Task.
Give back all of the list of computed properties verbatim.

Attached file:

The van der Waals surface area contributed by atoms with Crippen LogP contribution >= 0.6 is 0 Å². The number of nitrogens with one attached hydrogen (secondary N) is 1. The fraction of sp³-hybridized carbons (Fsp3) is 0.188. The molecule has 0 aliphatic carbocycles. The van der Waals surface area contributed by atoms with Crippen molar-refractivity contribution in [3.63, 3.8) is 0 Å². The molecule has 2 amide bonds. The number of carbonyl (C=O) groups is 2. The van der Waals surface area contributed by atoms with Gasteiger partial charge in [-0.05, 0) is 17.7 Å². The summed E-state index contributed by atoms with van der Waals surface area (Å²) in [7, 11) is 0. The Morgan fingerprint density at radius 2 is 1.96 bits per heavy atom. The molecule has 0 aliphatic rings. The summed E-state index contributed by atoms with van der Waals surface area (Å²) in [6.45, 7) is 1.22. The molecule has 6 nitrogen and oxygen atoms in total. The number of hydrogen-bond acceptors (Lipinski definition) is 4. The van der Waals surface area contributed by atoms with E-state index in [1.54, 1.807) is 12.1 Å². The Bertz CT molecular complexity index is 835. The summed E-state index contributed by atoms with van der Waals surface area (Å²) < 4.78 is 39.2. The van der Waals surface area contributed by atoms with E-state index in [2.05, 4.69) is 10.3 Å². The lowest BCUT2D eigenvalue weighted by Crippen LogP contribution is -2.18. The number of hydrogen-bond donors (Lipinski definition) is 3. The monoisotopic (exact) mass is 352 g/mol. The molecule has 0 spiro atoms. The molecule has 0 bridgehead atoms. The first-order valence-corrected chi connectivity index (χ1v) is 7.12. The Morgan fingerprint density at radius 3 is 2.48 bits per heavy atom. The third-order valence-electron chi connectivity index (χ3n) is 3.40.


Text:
The van der Waals surface area contributed by atoms with Crippen LogP contribution >= 0.6 is 0 Å². The number of nitrogens with one attached hydrogen (secondary N) is 1. The fraction of sp³-hybridized carbons (Fsp3) is 0.188. The molecule has 0 aliphatic carbocycles. The van der Waals surface area contributed by atoms with Crippen molar-refractivity contribution in [3.63, 3.8) is 0 Å². The molecule has 2 amide bonds. The number of carbonyl (C=O) groups is 2. The van der Waals surface area contributed by atoms with Gasteiger partial charge in [-0.05, 0) is 17.7 Å². The summed E-state index contributed by atoms with van der Waals surface area (Å²) in [7, 11) is 0. The Morgan fingerprint density at radius 2 is 1.96 bits per heavy atom. The molecule has 0 aliphatic rings. The summed E-state index contributed by atoms with van der Waals surface area (Å²) in [6.45, 7) is 1.22. The molecule has 6 nitrogen and oxygen atoms in total. The number of hydrogen-bond acceptors (Lipinski definition) is 4. The van der Waals surface area contributed by atoms with E-state index in [1.54, 1.807) is 12.1 Å². The Bertz CT molecular complexity index is 835. The summed E-state index contributed by atoms with van der Waals surface area (Å²) < 4.78 is 39.2. The van der Waals surface area contributed by atoms with E-state index in [2.05, 4.69) is 10.3 Å². The lowest BCUT2D eigenvalue weighted by Crippen LogP contribution is -2.18. The number of hydrogen-bond donors (Lipinski definition) is 3. The monoisotopic (exact) mass is 352 g/mol. The molecule has 0 spiro atoms. The molecule has 0 bridgehead atoms. The first-order valence-corrected chi connectivity index (χ1v) is 7.12. The Morgan fingerprint density at radius 3 is 2.48 bits per heavy atom. The third-order valence-electron chi connectivity index (χ3n) is 3.40.